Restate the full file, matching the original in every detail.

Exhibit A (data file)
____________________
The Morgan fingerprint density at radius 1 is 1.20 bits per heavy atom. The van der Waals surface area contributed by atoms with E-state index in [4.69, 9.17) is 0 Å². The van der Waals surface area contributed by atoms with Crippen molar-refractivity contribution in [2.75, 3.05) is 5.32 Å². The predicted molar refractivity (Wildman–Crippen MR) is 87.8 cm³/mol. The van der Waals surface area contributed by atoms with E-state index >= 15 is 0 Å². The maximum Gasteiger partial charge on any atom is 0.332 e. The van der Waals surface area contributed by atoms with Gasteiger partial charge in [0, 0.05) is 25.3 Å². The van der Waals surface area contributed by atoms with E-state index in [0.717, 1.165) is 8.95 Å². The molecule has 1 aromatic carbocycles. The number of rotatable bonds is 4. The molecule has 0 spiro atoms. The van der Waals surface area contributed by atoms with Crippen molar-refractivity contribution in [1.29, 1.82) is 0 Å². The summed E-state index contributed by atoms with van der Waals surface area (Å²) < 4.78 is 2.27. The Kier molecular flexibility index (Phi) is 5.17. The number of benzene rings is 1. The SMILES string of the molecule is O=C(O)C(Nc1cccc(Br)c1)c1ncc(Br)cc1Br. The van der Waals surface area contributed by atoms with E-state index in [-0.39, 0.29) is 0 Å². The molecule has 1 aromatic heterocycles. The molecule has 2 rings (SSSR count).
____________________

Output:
The Morgan fingerprint density at radius 1 is 1.20 bits per heavy atom. The van der Waals surface area contributed by atoms with E-state index in [4.69, 9.17) is 0 Å². The van der Waals surface area contributed by atoms with Crippen molar-refractivity contribution in [2.75, 3.05) is 5.32 Å². The predicted molar refractivity (Wildman–Crippen MR) is 87.8 cm³/mol. The van der Waals surface area contributed by atoms with E-state index >= 15 is 0 Å². The maximum Gasteiger partial charge on any atom is 0.332 e. The van der Waals surface area contributed by atoms with Gasteiger partial charge in [0, 0.05) is 25.3 Å². The van der Waals surface area contributed by atoms with E-state index in [0.717, 1.165) is 8.95 Å². The molecule has 1 aromatic carbocycles. The number of rotatable bonds is 4. The molecule has 0 spiro atoms. The van der Waals surface area contributed by atoms with Crippen molar-refractivity contribution in [1.29, 1.82) is 0 Å². The summed E-state index contributed by atoms with van der Waals surface area (Å²) < 4.78 is 2.27. The Kier molecular flexibility index (Phi) is 5.17. The number of benzene rings is 1. The SMILES string of the molecule is O=C(O)C(Nc1cccc(Br)c1)c1ncc(Br)cc1Br. The van der Waals surface area contributed by atoms with E-state index in [-0.39, 0.29) is 0 Å². The molecule has 1 aromatic heterocycles. The molecule has 2 rings (SSSR count).